In China, The Rich Hire Body Doubles to Serve Their Prison Time

If you thought the U.S. legal system was corrupt, you need to read this. A recent piece in Slate reveals the process by which China’s rich and powerful time and again avoid serving their prison sentences: hiring body doubles to do it for them. Geoffrey Sant explains this phenomenon, which was first brought to public attention when a wealthy 20-year-old who killed a pedestrian while drag racing in Hangzhou, China in 2009 received only three years in prison, while many drunk drivers receive the death penalty for similar crimes. In addition to the unusually lenient sentence, many suspect that the man who drove the car is not the same man who went to court and served out the prison sentence. Sant writes,

The practice of hiring “body doubles” or “stand-ins” is well-documented by official Chinese media. In 2009, a hospital president who caused a deadly traffic accident hired an employee’s father to “confess” and serve as his stand-in. A company chairman is currently charged with allegedly arranging criminal substitutes for the executives of two other companies. In another case, after hitting and killing a motorcyclist, a man driving without a license hired a substitute for roughly $8,000. The owner of a demolition company that illegally demolished a home earlier this year hired a destitute man, who made his living scavenging in the rubble of razed homes, and promised him $31 for each day the “body double” spent in jail. In China, the practice is so common that there is even a term for it: ding zui. Ding means “substitute,” and zui means “crime”; in other words, “substitute criminal.”

The root of China’s corruption lies in its disparate wealth distribution. According to Sant, the top 0.1% controls over half of the nation’s wealth—far more than that group does in the United States, where the top 1% controls around 40% of wealth. Those with money are then so disproportionately wealthy and powerful that they can essentially buy their way out of serving time for their crimes by hiring body doubles for meager sums. Sant writes,

“America has the rule of law, but China has the rule of people,” the police officer told me. “If somebody is powerful, there’s a good chance they can make this happen. Spend some money and remain free.”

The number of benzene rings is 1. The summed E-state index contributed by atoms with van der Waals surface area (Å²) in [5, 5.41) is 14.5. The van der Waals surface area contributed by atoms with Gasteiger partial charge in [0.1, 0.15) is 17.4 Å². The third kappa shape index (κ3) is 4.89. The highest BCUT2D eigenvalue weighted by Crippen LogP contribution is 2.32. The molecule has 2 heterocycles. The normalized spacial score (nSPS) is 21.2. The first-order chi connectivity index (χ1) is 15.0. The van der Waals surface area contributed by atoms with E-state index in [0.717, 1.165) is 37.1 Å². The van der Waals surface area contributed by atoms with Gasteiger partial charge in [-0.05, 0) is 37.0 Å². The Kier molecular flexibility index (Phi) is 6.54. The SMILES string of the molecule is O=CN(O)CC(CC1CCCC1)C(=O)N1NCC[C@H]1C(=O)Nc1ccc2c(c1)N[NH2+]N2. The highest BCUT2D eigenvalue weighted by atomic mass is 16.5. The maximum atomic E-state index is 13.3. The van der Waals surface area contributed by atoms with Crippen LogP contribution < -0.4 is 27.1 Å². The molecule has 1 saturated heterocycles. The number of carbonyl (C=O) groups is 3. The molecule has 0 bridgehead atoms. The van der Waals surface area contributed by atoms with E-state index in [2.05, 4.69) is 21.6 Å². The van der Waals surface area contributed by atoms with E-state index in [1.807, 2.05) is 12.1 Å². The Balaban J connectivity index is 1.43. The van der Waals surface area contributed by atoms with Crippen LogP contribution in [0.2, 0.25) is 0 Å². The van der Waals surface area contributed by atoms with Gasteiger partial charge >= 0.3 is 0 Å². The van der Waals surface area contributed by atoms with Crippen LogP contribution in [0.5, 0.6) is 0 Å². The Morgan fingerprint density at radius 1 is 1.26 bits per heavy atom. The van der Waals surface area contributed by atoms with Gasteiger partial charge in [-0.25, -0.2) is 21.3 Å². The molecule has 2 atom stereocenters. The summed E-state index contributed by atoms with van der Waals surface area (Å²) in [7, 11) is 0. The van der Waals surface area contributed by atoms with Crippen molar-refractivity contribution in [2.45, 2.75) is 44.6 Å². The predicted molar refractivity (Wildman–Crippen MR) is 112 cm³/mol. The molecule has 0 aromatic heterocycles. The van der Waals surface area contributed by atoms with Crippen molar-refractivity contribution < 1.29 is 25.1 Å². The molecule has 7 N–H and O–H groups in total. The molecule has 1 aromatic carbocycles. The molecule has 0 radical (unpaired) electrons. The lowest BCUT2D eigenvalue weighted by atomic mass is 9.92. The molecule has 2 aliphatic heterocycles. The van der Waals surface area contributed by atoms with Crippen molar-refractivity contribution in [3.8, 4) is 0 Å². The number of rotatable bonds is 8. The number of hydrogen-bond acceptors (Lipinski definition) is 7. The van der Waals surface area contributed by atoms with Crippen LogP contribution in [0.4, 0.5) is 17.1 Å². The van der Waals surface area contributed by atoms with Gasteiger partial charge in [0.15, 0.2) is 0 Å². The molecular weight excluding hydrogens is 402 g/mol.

While the masses sacrifice personal freedom for economic prosperity, China’s elites can have their cake and eat it too with near impunity.


“Double Jeopardy,” Geoffrey Sant, Slate

  • RickWalter

    It’s easier to do in China because they all look the same! Just kidding, don’t get all weird now, but seriously, they all do have black hair. Their eyes are the same color. Their features are very much the same. Well, I guess I was right! I said don’t go there!

  • bran_deditems

    This is an injustice. I hope the guilty will be put in jail instead of the dummy. God sees everyone and we can’t escape heaven’s justice.

Commentary Ticker

  • Google Glass Lets You Take Photos With Your Brain
    July 12, 2014 | 4:02 pm

    If you haven’t heard, electroencephalograms (EEGs) have been getting better. Way better. Artificial limbs and even video game controllers are utilizing the non-invasive brain-wave monitoring method to guide computers by thought. Now English startup This Place has developed a way to bring the technology to Google Glass, allowing Google’s wearable to read your mind. Well, […]

  • Android Art: The Accidental Selfies of Google Art Project
    July 5, 2014 | 11:11 am

    Within the cultural centers of the world lurks a mechanical beast draped in silver spinning madly and capturing everything, sometimes even itself. In 2011 Google created the Art Project, an initiative to bring their Street View technology inside the cultural epicenters of the world. Google enlisted 17 world-class museums in short time. Institutions such as […]

  • Purple Mountunes Majesty: The Most Patriotic Playlist
    July 4, 2014 | 12:13 pm

    A while ago, Paul Lamere of The Echo Nest, a music-analysis company, took to finding each state’s most distinctive, yet popular, artist in a viral article. Spotify took note, purchasing Echo Nest for their analytical talent. Together, they’ve released a blog post documenting each state’s most distinctively American song creating a patriotic playlist for the […]

  • Emojinealogy: Where the Heck Emojis Come From
    July 2, 2014 | 3:10 pm

    On June 16th, the Unicode Consortium announced that 250 new emoji would be added to the list of symbols available to people’s cellphones and computer devices. The list of the new symbols can be found on Emojipedia. And no, the list doesn’t include the much needed minority representation, but it does include your favorite (?) […]

  • The Decline and Fall of the American Mall
    June 24, 2014 | 9:07 pm

    For ages, the shopping mall was as essential to the architecture of suburbia as Levittowns and freeways. But in an era of online shopping, these epicenters of brick and mortar yesteryear are quietly being abandoned across the country. While the U.S. currently has around 1,500, the number may soon shrink, and rapidly, leading to abandoned […]

  • RSSArchive for Commentary Ticker »

Join our mailing list!

Trending on The Airspace